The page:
For many if not most of the categories mentioned, retailers do try to fulfill the sales associate roles with some level of expertise, however the relationship here is what makes the difference to me. This takes it to a more personal level and gives both parties a chance to really chat, share pictures, stories, etc. I can certainly see this leading to sales although I do see some level of risk that Curated will need to stay on top of. They have to get and make sure they have the right experts. I would also be very interested in the metrics. Sales associate investment to closed sales is top of my mind. Is this sustainable? That is the big question. Cool idea, though. For my 2 cents.

Gene Detroyer
BrainTrust

If you have read my comments, you know there are a few things I would not buy online. Among those include skis, snowboards, golf equipment and bicycles. Yacht charters, yes. I may like to talk to an expert about skis, snowboards, golf and cycling but, in the end, I want to touch and feel the product, swing the club, sit on the bike, etc.

The compensation that the “experts” are promised is an average monthly earning of between $800 to $1,000. Gee, that sounds more like a hobby than a dedication. I wonder what the turnover is?

Ryan Mathews
BrainTrust

It all depends on two factors: cost and consumer satisfaction. In short, the devil is in the execution. And there is a systematic problem. If Curated becomes wildly successful they will have trouble scaling since there really can’t be that many serious “experts” in all the fields. Put another way, at scale, demand for information could rapidly outpace the supply of experts. The result will presumably be that the experts really won’t be experts. Nice idea as a boutique offering, though.

Evan Snively
BrainTrust

The appeal of receiving a recommendation/consultation from someone who you know has already been vetted as an expert in the purchase area is very high. Of course that’s the same experience consumers are hoping for when they actually go into a brick-and-mortar store, especially a specialty store in the areas that Curated services. Also, consumers that are making a “big-ticket” purchase in those spaces tend to be experienced and well-educated in those fields themselves (particularly cycling). So it would seem that Curated’s target audience is wealthy, under-informed, and lazy — in that regard I think they will have a pretty difficult time scaling with their current format.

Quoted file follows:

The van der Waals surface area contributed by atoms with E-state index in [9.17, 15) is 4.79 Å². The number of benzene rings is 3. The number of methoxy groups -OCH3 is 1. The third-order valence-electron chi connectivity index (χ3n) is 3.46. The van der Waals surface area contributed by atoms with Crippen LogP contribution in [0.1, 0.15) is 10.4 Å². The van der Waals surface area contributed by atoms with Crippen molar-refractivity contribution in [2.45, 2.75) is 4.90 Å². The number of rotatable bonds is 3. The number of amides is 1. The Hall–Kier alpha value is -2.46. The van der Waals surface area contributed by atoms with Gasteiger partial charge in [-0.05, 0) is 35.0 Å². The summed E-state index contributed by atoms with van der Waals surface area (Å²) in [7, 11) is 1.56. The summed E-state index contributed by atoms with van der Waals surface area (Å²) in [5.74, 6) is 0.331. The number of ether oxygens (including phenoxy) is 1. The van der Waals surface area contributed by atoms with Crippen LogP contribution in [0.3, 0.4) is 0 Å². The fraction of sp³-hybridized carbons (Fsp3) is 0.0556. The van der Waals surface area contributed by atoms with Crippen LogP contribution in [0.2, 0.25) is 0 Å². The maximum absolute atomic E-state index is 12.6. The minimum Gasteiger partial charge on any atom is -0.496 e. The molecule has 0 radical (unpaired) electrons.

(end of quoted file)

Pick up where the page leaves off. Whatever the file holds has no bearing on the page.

Bob Phibbs
BrainTrust

On the surface this sounds great but being an on-call resource is not a career move. I would expect keeping a high level of knowledge and customer service in a 1099 position will keep this from growing.

Craig Sundstrom
Guest

The problem, of course, is that the consumer has no idea what is the background of these “experts”; and the compensation levels hardly seem designed to attract the best and brightest (maybe the altruistic!). People will be dependent on word-of-mouth, whether it be on-line or the old fashioned way of actually conversing with a fried/family member, and even one or two bad experiences will greatly tarnish the brand.

Doug Garnett
BrainTrust

For years, my agency relied on a telemarketing firm whose agents worked at home. It worked exceptionally well. But … we were seeking only limited expertise — primarily it was script driven work.

The idea that the same thing can be done with experts is likely to have two truths.

1. It can be one in small batches and on limited basis. And it will work well in those cases.

2. It won’t scale. Any company who attempts to grow too big with high expertise phone sales of this type will fail.

Christopher P. Ramey
BrainTrust

Thoughtful products are sold and bought differently. What they’re selling is personified expertise –real life influencers. Or as retailers call them: sales professionals.

I like the idea a lot. It’s consistent with our philosophy that clients don’t buy what you think you’re selling. The Home Trust created “Leaders in Luxury + Design” because we believe people only buy from people they like. This is what Curated has created, a site of influencers who are likable and seemingly want to serve you first.

The format for their videos is brilliant and compelling.

Each of the categories is a niche. Is it scalable? Yes, if you accept that this isn’t meant to be a mass play. I’m a big fan.

wpDiscuz
Braintrust
"I can certainly see this leading to sales although I do see some level of risk that Curated will need to stay on top of."
" would expect keeping a high level of knowledge and customer service in a 1099 position will keep this from growing."
"It seems Curated’s target audience is wealthy, under-informed, and lazy — in that regard I think they will have a pretty difficult time scaling with their current format."